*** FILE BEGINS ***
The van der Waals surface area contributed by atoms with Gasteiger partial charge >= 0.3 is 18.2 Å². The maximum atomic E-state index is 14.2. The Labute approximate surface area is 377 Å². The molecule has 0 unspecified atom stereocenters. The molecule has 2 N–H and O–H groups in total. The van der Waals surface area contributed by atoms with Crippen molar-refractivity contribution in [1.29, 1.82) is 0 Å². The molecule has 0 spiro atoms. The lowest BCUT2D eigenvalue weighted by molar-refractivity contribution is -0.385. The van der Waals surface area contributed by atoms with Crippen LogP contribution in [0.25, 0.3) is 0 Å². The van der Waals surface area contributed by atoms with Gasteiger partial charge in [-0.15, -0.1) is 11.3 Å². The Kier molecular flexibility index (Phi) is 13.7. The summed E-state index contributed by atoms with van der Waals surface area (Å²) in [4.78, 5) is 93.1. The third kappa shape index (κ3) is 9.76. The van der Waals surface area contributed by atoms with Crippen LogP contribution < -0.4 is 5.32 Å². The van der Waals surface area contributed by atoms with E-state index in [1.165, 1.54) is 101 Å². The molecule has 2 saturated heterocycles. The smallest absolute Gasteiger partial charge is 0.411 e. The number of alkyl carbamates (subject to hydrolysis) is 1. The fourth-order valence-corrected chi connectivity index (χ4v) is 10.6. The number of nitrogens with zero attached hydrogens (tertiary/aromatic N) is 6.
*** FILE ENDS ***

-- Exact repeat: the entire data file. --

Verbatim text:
The van der Waals surface area contributed by atoms with Gasteiger partial charge >= 0.3 is 18.2 Å². The maximum atomic E-state index is 14.2. The Labute approximate surface area is 377 Å². The molecule has 0 unspecified atom stereocenters. The molecule has 2 N–H and O–H groups in total. The van der Waals surface area contributed by atoms with Crippen molar-refractivity contribution in [1.29, 1.82) is 0 Å². The molecule has 0 spiro atoms. The lowest BCUT2D eigenvalue weighted by molar-refractivity contribution is -0.385. The van der Waals surface area contributed by atoms with Crippen LogP contribution in [0.25, 0.3) is 0 Å². The van der Waals surface area contributed by atoms with Gasteiger partial charge in [-0.15, -0.1) is 11.3 Å². The Kier molecular flexibility index (Phi) is 13.7. The summed E-state index contributed by atoms with van der Waals surface area (Å²) in [4.78, 5) is 93.1. The third kappa shape index (κ3) is 9.76. The van der Waals surface area contributed by atoms with Crippen LogP contribution < -0.4 is 5.32 Å². The van der Waals surface area contributed by atoms with E-state index in [1.165, 1.54) is 101 Å². The molecule has 2 saturated heterocycles. The smallest absolute Gasteiger partial charge is 0.411 e. The number of alkyl carbamates (subject to hydrolysis) is 1. The fourth-order valence-corrected chi connectivity index (χ4v) is 10.6. The number of nitrogens with zero attached hydrogens (tertiary/aromatic N) is 6.